So stirred was David, so deeply motivated by the beauty and truth he saw in God’s word, that he responded by opening his heart in prayer. David’s prayer was alive, an outpouring of what was in his heart and mind.

When he addressed the Almighty it was as though he were speaking reverently but intimately to a trusted father or superior. David’s prayers were sincere, for he know that God could look inside his heart and know all his thoughts.

“O LORD, you have searched me and you know me. You know when I sit and when I rise; you perceive my thoughts from afar.” Psalm 139, verses 1 and 2

Overcoming Goliath

Life isn’t always easy. It wasn’t easy in David’s day and it isn’t easy now.

You may not have to deal with the terrifying physical threat of a Goliath, but you have your own emotional, mental or psychological “Goliaths” — personal weaknesses, fears, failings, difficult situations or relationships.

You have your own problems to face.

David simply recognized that he could not cope with life alone. He needed help and strength from the Almighty God.

The Psalms are among the world’s most beautiful and enduring literature.

They are also a moving record of David’s prayers during some of the most agonizing times of his life. David had to face the consequences of his own failings and sins — sensuality, lust for power, discouragement and fear when everyone seemed to be against him, and worst of all, violent and vengeful sons.

Like David, you can turn to God for help and not be disappointed.

“God is our refuge and strength, an ever-present help in trouble.” Psalm 46, verse 1

Your responsibility

You can rely on God for help and support in your life.

But faith, like friendship, is two sided.

The LORD also has expectations of you. The Old Testament prophet Micah sums up His requirements:

“And what does the LORD require of you? To act justly and to love mercy and to walk humbly with your God.” Micah 6, verse 8

Quite simply, He wants you to live your faith. In order to do this you have to develop a good understanding of the Bible message and a prayerful relationship to Him.

True worship

Faith differs from friendship in an obvious way: friends usually consider themselves equals, whereas the Almighty is far greater than any human being.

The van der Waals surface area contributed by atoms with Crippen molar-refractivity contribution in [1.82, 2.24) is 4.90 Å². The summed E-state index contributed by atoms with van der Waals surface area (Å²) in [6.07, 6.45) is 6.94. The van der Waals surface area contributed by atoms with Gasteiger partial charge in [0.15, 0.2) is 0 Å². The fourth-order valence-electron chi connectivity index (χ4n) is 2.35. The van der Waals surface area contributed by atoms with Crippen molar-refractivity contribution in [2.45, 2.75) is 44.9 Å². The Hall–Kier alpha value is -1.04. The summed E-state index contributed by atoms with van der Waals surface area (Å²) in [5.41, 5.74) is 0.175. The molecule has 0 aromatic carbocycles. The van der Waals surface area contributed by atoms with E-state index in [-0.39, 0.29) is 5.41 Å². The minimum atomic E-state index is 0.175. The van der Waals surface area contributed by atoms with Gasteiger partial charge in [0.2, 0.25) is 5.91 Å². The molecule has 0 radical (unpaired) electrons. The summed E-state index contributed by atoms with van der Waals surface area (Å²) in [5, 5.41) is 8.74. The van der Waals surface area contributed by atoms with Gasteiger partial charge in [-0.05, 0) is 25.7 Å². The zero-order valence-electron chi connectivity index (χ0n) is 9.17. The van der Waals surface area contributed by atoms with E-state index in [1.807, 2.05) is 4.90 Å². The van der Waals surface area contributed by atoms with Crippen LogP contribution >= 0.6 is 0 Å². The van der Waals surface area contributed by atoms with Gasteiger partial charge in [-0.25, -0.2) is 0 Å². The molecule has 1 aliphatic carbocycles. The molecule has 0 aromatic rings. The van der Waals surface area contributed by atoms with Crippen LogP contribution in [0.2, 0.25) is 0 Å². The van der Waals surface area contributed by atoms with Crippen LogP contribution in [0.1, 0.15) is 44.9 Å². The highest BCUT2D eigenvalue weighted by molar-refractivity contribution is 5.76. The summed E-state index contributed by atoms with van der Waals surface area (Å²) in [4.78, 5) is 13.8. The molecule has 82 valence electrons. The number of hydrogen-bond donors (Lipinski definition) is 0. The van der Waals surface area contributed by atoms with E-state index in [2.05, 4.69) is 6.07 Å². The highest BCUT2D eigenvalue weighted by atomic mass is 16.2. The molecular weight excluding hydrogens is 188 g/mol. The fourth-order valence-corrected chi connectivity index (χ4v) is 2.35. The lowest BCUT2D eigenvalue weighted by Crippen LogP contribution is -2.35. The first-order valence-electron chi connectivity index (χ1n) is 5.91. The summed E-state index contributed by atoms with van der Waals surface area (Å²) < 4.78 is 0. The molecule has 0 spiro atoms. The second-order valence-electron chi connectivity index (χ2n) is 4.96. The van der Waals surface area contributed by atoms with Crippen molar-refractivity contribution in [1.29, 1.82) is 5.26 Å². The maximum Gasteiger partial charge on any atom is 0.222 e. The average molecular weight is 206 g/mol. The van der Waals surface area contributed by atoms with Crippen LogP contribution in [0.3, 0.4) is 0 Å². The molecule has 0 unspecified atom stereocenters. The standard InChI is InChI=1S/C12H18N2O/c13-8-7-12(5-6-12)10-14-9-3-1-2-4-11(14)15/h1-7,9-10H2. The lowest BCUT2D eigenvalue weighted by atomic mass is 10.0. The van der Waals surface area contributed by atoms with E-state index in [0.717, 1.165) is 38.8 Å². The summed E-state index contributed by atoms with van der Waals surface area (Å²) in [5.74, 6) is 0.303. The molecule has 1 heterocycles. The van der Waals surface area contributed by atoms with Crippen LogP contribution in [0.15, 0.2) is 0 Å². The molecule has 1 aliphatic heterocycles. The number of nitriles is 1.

That’s where worship comes in.

Worship involves acknowledgment and admiration of another’s superiority.

What form does your worship of God take?

Do you feel there must be more to true worship than observing traditions and going to a religious service once a week? If so, you’re right.

Micah’s words in the preceding quotation refer to a way of life and an attitude of mind.

God expects the worshipper to recognize His authority and try to imitate His perfect character — every day, wherever you are.

What about ritual?

Ritual is one aspect of worship. In and of itself, however, it does not put you in touch with God. A person must do more than just go through the motions.

God expects faith and understanding.

The ritual aspect of worship described in the New Testament is simple and uncomplicated.

Essentially, there are two important rituals: baptism, and the bread and wine service.

However, what is important is not the acts themselves, but the significance behind them. Both link the believer to God through Jesus Christ.

First, the believer must be baptized into Jesus Christ.

This was the message the apostle Peter preached:

“Repent and be baptized, every one of you, in the name of Jesus Christ for the forgiveness of your sins.” Acts 2, verse 38

Biblical baptism, by immersion in water, is an act of obedience. It identifies a believer with the death and resurrection of Jesus, washes away that person’s sins and brings him or her into the family of God.

The other prescribed ritual is the weekly bread and wine service, a constant reminder of Jesus’ death and saving work. Before his crucifixion Jesus introduced this service to his disciples, commanding them to “Do this in remembrance of me.” (see Luke 22, verses 14 to 20)

All in all, the form of Christian ritual prescribed in the Bible is far less elaborate and far more meaningful than many have made it.

It’s up to you

The Bible urges you to take stock of your relationship with God:

“Examine yourselves to see whether you are in the faith.” 2 Corinthians 13:5

Accepting someone else’s word leads to an unthinking faith. Building your own personal idea of God apart from the Bible amounts to mere speculation.

Faith starts with a humble, receptive attitude. It grows as you open your mind to God’s revealed word and learn more about Him and His purpose.

It matures through two-way communication.

David prayed to God for help to stay in touch with Him. Take his prayer and make it yours.

“Show me your ways, O LORD, teach me your paths; guide me in your truth and teach me.” Psalm 25, verses 4 and 5